Justin Kell, owner of Glory Motor Works, at his Glendale office/workshop.… (Don Kelsen, Los Angeles…)
Working in Hollywood has a lot in common with riding motorcycles: high stakes and a fast pace. That's why Justin Kell, owner of Glory Motor Works, loves providing and building motorcycles for films such as the upcoming "Gangster Squad," "G.I. Joe: Retaliation" and "Oblivion."
"You have a bad day on a bike, you could be dead; you have a bad day on set, you have a dead career," he said. "But all the stuff that makes these jobs really hard to do, I like. I like having to think 500 steps ahead of what could happen and be prepared for it. I love the energy of these jobs, the push and the deadlines. I love the stress of it."
Kell, 42, started riding at age 8, when he bought a Yamaha dirt bike with his Christmas money. His father was in the Outlaws Motorcycle Club, immortalized by photographer Danny Lyon.
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Growing up on the East Coast, Kell taught himself to fix vintage bikes, because, as he put it, "if you wanted to keep moving, you figured out what was wrong." At age 20, he began restoring buildings in addition to bikes when he met a group of English ornamental plasterers in Baltimore who taught him their trade.
In 1997, he took a vacation to Los Angeles and landed a job at Off the Wall Antiques, then located on Melrose Avenue. In 1999, he opened his own retail store in Los Feliz, Glory Sales & Service Inc., which sells old motorcycles, helmets, apparel and antiques.
As his store gained visibility, film productions began hiring Kell to provide vintage racers and futuristic prototypes. He and his team build the bikes — and do repair, restoration and customization for private collectors — in a 4,000-square-foot workshop and showroom in Glendale. Most of their business comes from work in Hollywood.
"A motorcycle has always symbolized, in movies and in life, a part of freedom," said Kell. "It really is what draws people to them: the idea of you and this machine and getting away from all your troubles."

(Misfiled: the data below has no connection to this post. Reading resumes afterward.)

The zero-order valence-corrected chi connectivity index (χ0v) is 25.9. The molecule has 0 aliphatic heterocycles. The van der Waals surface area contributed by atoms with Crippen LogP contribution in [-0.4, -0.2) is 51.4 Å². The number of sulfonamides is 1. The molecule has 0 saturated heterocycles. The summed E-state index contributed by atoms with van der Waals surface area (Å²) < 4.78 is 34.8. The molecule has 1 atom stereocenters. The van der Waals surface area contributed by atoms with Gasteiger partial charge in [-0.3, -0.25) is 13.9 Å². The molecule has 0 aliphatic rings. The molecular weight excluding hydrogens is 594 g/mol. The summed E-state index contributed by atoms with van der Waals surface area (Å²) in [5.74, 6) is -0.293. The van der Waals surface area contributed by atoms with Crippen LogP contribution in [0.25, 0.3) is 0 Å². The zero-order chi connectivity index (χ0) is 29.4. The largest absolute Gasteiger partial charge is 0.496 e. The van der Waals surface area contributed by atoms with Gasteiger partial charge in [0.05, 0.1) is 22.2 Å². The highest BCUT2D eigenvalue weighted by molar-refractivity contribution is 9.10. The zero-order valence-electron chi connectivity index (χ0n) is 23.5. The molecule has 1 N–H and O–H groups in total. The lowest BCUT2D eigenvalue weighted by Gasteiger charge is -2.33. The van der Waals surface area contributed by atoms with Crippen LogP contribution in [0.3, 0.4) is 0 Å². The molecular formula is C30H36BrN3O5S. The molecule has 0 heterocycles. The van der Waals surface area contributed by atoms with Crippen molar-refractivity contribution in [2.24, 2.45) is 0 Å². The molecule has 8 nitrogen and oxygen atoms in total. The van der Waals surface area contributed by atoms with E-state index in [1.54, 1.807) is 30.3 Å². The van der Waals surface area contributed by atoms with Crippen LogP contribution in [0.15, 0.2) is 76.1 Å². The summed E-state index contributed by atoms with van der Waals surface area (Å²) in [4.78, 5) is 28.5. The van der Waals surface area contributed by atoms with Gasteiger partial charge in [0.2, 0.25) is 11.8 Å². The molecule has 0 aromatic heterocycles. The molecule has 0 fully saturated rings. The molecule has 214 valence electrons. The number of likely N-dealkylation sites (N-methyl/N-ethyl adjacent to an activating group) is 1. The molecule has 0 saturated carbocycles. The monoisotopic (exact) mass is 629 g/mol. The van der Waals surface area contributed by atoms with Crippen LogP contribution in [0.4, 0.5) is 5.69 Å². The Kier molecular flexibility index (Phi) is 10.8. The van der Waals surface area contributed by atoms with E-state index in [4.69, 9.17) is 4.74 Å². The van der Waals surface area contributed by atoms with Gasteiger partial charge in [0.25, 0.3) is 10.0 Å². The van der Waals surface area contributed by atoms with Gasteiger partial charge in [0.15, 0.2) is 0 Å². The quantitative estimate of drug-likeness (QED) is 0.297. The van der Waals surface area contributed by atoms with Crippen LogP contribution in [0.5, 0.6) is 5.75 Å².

For here or to go: Kell sets up an on-location, state-of-the-art mobile motorcycle workshop in the back of his truck, where he can do everything from changing a tire to casting bodywork. "You'll come to the end of the shoot, and half the movie's held together with zip ties," he said. "You just need to be able to fix whatever happens with whatever is in your pocket or on you in two minutes while 400 people tap you on the shoulder and say, 'How long's this going to take?'"
Casting call: For "Gangster Squad," Kell provided period bikes, including a 1937 Indian Sport Scout and 1940s Indian police motorcycles, but none of the actors or extras knew how to ride them. "Then there was the other call, 'You guys have got to go to wardrobe. You've become motorcycle cops,'" said Kell. "So there we are, me and Eric [Orr, who runs the workshop at Glory Motor Works], in downtown L.A. on '40s Indians with guns and badges. And that's what happens at our day at work sometimes."
Big wheels: "G.I. Joe: Retaliation" presented an outsized challenge. "We had a 6-foot-5 actor and a 6-foot-4 stunt guy," said Kell. "We had to build a menacing machine that fit these guys, which doesn't exist on the market. We had to basically build big giant bikes. And they're not props. We're going to run these bikes 100 miles an hour. We're going to jump them. So we started with Ducati Hypermotards. The scope [was] building all new bodywork, new front ends, new suspension, everything — basically building a new prototype machine."
Next year's model: For the science fiction film "Oblivion," slated for spring release, Kell transformed common dirt bikes into futuristic machines that he calls "very unrecognizable as any motorcycle." "The bike stuff we got to do was fun," he said. "We don't get called in when a bike has to sit on a static set and look cool. We get called in when it has to jump 50 feet on top of a volcano in Iceland. Tom [Cruise] is an experienced enough rider and good enough that he knows exactly what he wants. And Jimmy Roberts, who's a stunt rider who doubles for Tom a lot, is one of the best riders you'll ever meet. We did a lot of motorcycle riding in some of the roughest locations we've even ridden in."
Breaking the cycles: When motorcycles crash, Kell keeps them moving. "We know the bikes are going to get crashed," he said. "When we build bodywork, we set it up in a manner where we can remove it and change it in under five minutes for when it crashes — not if it crashes, when. We've crashed tons of bikes on set. It's the nature of what we're doing. And we can usually get somebody back up and at it immediately, and [the crashes] are usually funny at the end of the day."
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